Best Medical Transcription settled with the New Jersey Attorney General for $200,000 for its role in the breach of 1,654 Virtua Medical Group patients in January 2016.
As part of the settlement, the owner of Best Medical Transcription also is barred from ever owning or managing a business within the state again.
In January 2016, the transcriptionist vendor accidentally uploaded 1,654 patient files of Virtua to an FTP server that was left open to the public, with no need for authentication. What’s worse is that these files were indexed by Google and could then be found using key search terms from those patient files.
The cause? Password protection was removed during a software update.
As a result, Virtua ended its contract with the vendor in response to the breach, while Best Medical dissolved in 2017. The New Jersey AG office began investigating the incident shortly afterward.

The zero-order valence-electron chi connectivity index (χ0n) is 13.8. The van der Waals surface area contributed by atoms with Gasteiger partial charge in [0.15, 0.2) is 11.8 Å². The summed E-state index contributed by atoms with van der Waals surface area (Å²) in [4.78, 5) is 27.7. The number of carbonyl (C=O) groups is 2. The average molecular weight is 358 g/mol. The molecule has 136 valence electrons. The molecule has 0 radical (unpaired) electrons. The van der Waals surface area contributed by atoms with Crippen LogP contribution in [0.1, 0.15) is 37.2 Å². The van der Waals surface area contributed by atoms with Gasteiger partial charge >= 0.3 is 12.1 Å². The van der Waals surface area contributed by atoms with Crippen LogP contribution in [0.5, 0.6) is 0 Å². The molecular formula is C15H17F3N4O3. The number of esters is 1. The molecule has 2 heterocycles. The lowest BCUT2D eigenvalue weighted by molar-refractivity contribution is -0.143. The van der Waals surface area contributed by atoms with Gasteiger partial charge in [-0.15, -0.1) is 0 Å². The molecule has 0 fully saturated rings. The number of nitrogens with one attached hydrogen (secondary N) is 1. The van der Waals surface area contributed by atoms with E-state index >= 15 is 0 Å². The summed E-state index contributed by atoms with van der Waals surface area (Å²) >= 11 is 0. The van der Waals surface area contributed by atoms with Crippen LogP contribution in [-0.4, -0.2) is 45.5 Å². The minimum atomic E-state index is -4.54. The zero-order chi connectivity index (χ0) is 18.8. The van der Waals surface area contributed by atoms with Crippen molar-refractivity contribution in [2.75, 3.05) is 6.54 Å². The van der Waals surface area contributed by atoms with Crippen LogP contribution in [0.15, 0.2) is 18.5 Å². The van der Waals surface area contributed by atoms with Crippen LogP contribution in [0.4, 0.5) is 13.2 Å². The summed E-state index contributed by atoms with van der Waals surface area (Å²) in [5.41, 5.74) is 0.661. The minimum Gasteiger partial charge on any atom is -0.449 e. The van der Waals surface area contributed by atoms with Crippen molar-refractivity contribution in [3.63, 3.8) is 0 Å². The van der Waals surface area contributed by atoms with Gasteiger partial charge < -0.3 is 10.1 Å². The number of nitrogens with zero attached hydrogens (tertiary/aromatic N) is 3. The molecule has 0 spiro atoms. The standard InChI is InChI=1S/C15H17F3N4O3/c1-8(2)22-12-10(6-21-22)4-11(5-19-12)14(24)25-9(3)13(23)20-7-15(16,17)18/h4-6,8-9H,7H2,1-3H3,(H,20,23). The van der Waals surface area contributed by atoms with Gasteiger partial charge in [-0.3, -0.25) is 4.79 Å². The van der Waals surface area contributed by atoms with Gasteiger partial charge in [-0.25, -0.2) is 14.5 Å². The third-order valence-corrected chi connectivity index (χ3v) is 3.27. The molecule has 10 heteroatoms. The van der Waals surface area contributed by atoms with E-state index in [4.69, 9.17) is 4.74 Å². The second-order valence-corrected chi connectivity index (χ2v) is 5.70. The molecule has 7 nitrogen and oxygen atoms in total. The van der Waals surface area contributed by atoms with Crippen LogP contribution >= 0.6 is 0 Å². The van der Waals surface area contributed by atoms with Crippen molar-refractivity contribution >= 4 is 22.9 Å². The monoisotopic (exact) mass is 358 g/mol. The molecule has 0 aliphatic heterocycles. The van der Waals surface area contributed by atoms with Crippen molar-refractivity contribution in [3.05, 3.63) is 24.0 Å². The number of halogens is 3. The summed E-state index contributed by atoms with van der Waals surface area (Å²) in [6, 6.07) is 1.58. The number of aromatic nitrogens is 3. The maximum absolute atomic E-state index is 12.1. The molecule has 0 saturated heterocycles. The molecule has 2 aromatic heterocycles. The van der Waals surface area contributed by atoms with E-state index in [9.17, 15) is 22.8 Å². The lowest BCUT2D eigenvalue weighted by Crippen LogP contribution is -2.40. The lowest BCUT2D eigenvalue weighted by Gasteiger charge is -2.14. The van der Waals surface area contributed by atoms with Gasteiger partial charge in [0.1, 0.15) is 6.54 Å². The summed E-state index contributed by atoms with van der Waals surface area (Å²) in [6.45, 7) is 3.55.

In April 2018, Virtua was fined $418,000 by the New Jersey AG for its role in the breach. The AG found Virtua not only failed to conduct a thorough risk analysis of patient data confidentiality sent to its transcriptionist, it didn’t implement the necessary security measures to reduce that risk.
Virtua also failed to create a security awareness and training program, while there were “unacceptable delays” in both identifying and responding to the breach.
WHY IT MATTERS
Simply fining Virtua was not enough. The third-party vendor was also responsible for the misconfiguration, hence the severity of the fine and the disbarment from performing business in the state.
“Patient privacy laws don’t just apply to doctors,” Paul Rodríguez, acting director of the division of consumer affairs, said in a statement. “Our settlement with Best Medical Transcription sends a message that New Jersey requires compliance from all entities bound by patient privacy standards.”
The settlement for both Virtua and the now defunct Best Medical Transcription serves as an important reminder that organizations need to routinely assess and validate the security measures of their third-party vendors and business associates.
As Jane Harper, Henry Ford Health System director of privacy and security risk management, often reminds the industry: Vendor management security should be built like a marriage, continuing to assess and manage compliance.
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